This was the real turning point in my life with anxiety. Ever since I first stepped into a French language classroom when I was 15, I knew I wanted to live abroad some day. The second I set foot on campus at my college, I set out to find out how to get the ball rolling on studying abroad. I knew it would be a huge challenge, but I just knew that I had to do it.
I remember arriving in France for the first time and standing in the immigration line at Charles De Gaulle. I had never been to France before and I was moving there for an academic year. Heck, I had never even been to a Francophone part of the world before. There was a sudden rush of panic where I was trying to eavesdrop on people’s conversations in line and I understood very, very little despite studying the language for 3 years in high school and 2 years in college.
Not long after that, I suffered from anxiety of not being successful in becoming fluent in the language. I was worried that all of this effort and upheaval would be for naught, and I would be the only one in our group of Californian students who didn’t “get there”.
There were times where I was afraid of failing. I had taken such a huge leap and was definitely in the deep end. I wondered how I would be able to stand on my own two feet in a country where I understood so little at the beginning.
On top of all of that, I was afraid of “messing up” the language and looking stupid — however, messing up countless times made me realize that this was okay and normal. It made me a better teacher later on going through that experience and realizing that it isn’t the end of the world if you make a mistake. The key thing is try to learn from it.
Once I came back from France, it was clear that I would be taking steps to move over to England permanently to be with The Brit. Trouble is I needed a visa, and let me tell you, visas are no trifle, people. The amount of money, time, attention to detail, paperwork and mind space that they take up is truly astonishing and even to this day, anxiety-inducing. Because even the slightest thing going wrong can result in you nearly getting kicked out of the country!
Public speaking, again. I couldn’t hide being in a new country, I had to put myself out there to succeed and move forward. I started out doing temp jobs in reception and HR, which meant I had to speak with lots of strangers on the phone with accents that I didn’t understand. “I’m really sorry, but could you please repeat that?” was uttered by me more times than I could count.
Teaching is a profession that combined so, so many things that have induced anxiety for me. Having to speak with unfamiliar parents on the phone and having no clue how they’d react, the unknown of new classes and how they will take to your teaching style and discipline, the insurmountable workload that never ends and is constantly prodding you to notice it in the back of your mind, worrying about kids in your classes and whether something you said to them or how you reacted in certain situations was good enough. I remember when I was doing my teacher training going to the bathroom stalls and basically having mini panic attacks, trying to big myself up in my head and convince myself that yes, I could do it and that everything will be okay. I’ve heard some actors say that they feel like that every time they step out onto the stage. That made me feel better. It was through sheer stubborn determination on my part that I was ever a successful teacher, and I honestly am not sure where that grit came from.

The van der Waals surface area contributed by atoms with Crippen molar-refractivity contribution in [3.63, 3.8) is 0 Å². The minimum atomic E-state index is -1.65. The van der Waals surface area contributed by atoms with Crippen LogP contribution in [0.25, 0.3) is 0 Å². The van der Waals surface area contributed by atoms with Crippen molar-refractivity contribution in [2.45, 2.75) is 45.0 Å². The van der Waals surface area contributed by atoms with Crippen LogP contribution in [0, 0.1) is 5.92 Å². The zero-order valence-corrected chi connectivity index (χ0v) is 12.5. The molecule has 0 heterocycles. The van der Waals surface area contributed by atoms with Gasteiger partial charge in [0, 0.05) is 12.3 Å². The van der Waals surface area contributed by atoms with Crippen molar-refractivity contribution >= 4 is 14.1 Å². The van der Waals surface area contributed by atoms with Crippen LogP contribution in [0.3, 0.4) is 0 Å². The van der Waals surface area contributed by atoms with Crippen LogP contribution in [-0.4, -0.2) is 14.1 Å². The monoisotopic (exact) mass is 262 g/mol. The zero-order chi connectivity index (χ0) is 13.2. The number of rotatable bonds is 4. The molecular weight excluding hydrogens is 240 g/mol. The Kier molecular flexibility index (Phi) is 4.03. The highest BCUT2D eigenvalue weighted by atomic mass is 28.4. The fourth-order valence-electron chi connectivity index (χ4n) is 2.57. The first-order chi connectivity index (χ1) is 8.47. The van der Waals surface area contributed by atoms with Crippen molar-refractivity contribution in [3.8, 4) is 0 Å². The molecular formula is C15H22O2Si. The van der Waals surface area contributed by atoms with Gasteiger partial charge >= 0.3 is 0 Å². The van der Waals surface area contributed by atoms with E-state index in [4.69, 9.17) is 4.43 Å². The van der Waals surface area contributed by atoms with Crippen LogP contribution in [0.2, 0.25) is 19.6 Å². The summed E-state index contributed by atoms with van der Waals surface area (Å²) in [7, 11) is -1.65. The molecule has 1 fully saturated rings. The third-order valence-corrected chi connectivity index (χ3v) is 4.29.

Loss has been a source of anxiety that has been pretty potent in recent years. Losing my maternal grandparents when I was in my last quarter of my undergrad and during my teacher training was a huge blow and threw up that old chestnut of anxiety related to death. Then, just before Christmas when I was pregnant (and many people didn’t know yet), my dad died. For a whole slew of reasons that I won’t get into here, we had the funeral nearly a year later, and that impacted me mentally in a big way, as did losing a very dear former coworker to me who left behind a beautiful, young family. This led to a lot of insecurity and terror that the same would befall our family.
Leaving teaching after returning from my maternity leave was a huge trigger as well, as I chose to give up financial and job security in the name of improving my mental and physical health. I am an extremely independent person, and I have long (wrongly) associated dependency on other people and financial dependency as a huge, negative thing. I also felt like I lost a massive part of my identity at the time and my support system of colleagues that I had built up relationships with for nearly 8 years. To make matters worse, the job I left teaching for was, to put it kindly, not the right fit and made me feel like I was a massive failure and that I had endangered our family’s future.
Since November, I have been regularly attending counseling sessions with an excellent practitioner who has really helped me challenge the whys of my anxiety and has given me really simple and effective tools to turn down the dial on these anxious, obsessive thoughts that can take hold in my mind. I started seeing her once per week, but am currently down to once every 3 weeks.
In the future, I will outlining some of the things she has recommended that has really helped me, in hopes that those suggestions have a positive impact for someone who cannot afford private counseling or who is waiting in the astronomically long lines that you have to wait in for NHS counseling. But, if you feel like you need help, please do yourself a favor and get it. You are worth the money if it comes to that.